GM Case Study: Arne Klehn, Multi-property GM for Marriott Budapest

In the spaces where associates work “behind the scenes,” we increase the frequency of cleaning and focus on high-touch areas like associate entrances, locker rooms, laundry rooms, and staff offices. Mobile check-in/out, service requests, and chat can also be used for room service. Other features, including Mobile Key and Mobile Dining, are available, which increases touchless experiences for our guests.

As we see that the leisure segment will recover first within the coming months, we have put various attractive leisure packages on our shelves, including offers for couples, families, and solo travelers. Last year, we opened what had previously been our Executive Lounge as the Liz and Chain Sky Lounge roof bar to welcome locals on the ninth floor. Here, you can admire iconic views of Buda and, with a cold drink in hand, experience the very magical feeling of Budapest. Our Big Dog food truck will be introduced shortly and circulate in the city, providing street food specialties. In partnership with our AV partner Special Effects, we have developed an innovative solution called Extended Reality for online and hybrid meetings.

Hygiene standards and protocols remain our top priority. Throughout the pandemic, we focused on the retention and development of our associates to continue providing exceptional experiences for our guests. The year changed almost everything, but we continue to take care of our guests and each other. We welcome all of our guests to a fully renovated hotel; we are here to stay.

2021 has developed as a transition year, with borders opening slowly. We certainly expect greater demand for 2022, with twice the room nights in the pipeline compared to this year. We count on leisure tours returning with major cruise operations next year, as well as a variety of city-wide events that will further strengthen awareness of the destination.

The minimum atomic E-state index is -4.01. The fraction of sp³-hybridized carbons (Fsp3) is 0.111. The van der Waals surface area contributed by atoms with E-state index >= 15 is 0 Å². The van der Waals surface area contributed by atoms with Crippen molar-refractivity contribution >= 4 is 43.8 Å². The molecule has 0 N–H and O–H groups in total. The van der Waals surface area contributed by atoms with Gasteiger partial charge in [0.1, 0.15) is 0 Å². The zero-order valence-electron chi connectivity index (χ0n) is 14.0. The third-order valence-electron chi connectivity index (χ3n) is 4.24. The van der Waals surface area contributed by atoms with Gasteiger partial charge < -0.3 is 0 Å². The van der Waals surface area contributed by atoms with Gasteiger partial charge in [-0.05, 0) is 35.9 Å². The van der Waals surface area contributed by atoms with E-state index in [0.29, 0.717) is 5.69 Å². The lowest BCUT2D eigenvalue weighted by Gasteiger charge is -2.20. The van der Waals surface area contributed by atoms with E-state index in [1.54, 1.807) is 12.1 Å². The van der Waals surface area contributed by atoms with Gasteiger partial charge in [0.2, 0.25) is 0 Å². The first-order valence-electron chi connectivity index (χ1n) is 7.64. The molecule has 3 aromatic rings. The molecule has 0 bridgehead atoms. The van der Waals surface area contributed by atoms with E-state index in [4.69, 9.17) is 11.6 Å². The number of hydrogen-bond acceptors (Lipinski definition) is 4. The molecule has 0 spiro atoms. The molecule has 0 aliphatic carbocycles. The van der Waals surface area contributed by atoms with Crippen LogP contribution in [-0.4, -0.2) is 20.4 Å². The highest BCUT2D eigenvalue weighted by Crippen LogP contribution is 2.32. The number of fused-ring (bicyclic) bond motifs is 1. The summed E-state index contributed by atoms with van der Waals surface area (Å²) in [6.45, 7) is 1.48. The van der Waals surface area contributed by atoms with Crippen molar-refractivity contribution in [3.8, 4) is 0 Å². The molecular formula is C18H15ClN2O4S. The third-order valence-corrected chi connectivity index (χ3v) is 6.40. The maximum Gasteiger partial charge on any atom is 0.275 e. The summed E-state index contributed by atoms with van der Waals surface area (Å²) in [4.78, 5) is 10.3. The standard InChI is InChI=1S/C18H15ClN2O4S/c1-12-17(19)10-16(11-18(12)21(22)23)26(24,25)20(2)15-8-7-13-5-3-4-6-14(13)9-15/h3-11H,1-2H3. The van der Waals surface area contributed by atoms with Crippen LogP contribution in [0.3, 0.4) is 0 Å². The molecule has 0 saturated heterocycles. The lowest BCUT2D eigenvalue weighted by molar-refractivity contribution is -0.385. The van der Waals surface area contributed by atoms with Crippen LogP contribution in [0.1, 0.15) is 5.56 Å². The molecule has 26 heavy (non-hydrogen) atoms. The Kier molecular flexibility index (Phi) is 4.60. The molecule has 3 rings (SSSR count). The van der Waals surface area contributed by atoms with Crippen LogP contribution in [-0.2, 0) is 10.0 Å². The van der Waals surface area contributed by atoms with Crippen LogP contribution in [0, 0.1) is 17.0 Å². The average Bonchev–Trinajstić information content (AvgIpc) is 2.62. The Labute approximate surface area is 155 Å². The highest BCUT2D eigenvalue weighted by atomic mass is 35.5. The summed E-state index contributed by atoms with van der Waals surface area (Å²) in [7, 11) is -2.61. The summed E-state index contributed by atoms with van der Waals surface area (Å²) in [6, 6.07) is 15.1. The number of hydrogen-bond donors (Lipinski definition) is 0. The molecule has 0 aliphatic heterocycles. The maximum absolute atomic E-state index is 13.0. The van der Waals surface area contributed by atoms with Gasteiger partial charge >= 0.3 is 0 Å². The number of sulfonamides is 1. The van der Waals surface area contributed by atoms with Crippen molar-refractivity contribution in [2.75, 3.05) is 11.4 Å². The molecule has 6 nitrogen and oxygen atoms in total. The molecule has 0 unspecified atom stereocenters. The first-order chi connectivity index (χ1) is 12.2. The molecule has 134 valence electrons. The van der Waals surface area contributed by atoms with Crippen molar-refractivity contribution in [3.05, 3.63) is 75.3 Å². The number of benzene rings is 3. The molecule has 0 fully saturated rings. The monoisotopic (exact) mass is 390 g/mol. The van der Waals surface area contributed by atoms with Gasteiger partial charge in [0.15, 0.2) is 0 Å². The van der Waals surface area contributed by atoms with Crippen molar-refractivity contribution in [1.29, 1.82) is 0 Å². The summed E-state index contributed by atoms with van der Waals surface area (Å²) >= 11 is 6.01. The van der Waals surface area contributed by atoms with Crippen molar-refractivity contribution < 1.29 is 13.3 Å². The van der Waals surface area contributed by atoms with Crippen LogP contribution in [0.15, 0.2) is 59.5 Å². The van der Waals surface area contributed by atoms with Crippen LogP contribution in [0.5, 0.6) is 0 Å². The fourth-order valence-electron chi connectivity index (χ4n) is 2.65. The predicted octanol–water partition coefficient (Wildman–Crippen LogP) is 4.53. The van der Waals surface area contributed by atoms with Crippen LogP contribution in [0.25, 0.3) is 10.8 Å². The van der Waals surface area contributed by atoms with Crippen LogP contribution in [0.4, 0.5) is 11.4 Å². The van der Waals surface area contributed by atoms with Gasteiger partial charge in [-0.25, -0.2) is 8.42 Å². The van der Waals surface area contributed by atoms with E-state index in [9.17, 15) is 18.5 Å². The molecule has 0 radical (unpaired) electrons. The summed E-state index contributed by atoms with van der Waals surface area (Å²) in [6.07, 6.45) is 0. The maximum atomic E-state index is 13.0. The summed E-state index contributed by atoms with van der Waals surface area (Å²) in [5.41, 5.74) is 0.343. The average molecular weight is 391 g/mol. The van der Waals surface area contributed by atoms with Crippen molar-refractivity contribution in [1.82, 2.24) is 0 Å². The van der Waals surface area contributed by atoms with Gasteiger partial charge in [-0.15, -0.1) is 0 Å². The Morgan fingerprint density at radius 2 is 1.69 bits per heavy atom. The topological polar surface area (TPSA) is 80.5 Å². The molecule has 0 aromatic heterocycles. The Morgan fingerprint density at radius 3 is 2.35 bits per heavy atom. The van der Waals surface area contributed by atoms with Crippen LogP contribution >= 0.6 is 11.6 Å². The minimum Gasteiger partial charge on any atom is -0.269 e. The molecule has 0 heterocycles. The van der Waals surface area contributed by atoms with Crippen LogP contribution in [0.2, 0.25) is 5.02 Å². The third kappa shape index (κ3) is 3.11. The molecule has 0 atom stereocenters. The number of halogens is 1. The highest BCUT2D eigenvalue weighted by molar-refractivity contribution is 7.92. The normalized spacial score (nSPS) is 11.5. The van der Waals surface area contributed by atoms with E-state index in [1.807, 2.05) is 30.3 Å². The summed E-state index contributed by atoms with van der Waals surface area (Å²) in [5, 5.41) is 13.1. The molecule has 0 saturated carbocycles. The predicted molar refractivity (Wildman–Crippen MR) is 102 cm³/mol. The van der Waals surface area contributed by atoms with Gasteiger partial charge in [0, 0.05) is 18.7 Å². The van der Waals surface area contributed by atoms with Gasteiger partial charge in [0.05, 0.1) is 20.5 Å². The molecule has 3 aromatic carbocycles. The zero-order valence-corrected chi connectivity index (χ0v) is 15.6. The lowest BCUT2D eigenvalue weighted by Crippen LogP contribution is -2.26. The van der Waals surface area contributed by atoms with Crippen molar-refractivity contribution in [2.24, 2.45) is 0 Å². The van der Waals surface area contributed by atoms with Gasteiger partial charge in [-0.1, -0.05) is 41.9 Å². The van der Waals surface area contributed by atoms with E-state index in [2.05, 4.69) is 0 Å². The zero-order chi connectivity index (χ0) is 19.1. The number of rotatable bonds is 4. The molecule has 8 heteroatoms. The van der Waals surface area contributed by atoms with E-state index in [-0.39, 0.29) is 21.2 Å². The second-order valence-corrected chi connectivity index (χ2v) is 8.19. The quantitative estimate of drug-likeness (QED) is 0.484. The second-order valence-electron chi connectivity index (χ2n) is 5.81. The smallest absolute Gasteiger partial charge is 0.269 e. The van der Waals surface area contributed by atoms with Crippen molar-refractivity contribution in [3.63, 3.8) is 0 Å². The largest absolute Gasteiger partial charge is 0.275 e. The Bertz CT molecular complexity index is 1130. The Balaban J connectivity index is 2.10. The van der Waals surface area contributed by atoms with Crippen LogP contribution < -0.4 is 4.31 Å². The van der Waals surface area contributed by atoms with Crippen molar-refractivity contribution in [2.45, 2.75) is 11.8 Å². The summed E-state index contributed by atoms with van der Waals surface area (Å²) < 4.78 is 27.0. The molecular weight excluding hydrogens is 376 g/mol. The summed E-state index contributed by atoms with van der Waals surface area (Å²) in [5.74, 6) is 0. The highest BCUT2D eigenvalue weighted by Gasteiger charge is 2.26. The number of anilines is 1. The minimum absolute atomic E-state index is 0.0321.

GM Case Study: Stephan Interthal, General Manager, Kempinski Hotel Corvinus Budapest

Our head office reacted very fast to the pandemic and introduced new policies adapted to the situation from the very beginning. One good example is the Kempinski White Glove Services, covering all areas of our luxury hotels.

At Kempinski Hotel Corvinus Budapest, guests may ask for different sports equipment, like yoga mats, hand weights, aerobic balls, and resistance bands, for innovative in-room workout solutions. Until now, the spa operated by appointment only. On request, we can privatize it or an entire guest floor for a group, creating a small “bubble.” We still offer home delivery and takeaway service from our ÉS Bisztró, as we do from our associated restaurant Nobu in the hotel.

Last year, we introduced our Home Office in Style package for guests looking for private office space, and it is still popular. We offer streamed and hybrid meeting facilities and virtual team building, e.g., online cooking or wine/beer/whisky/gin tastings, where the ingredients/drinks are boxed and delivered to the participants in advance.

We took advantage of the very slow period during 2020 to complete the comprehensive room and suite refurbishment project that started in 2017, with the redesign of our Presidential Suite and the Corvinus Art Suites Collection on floors eight and nine.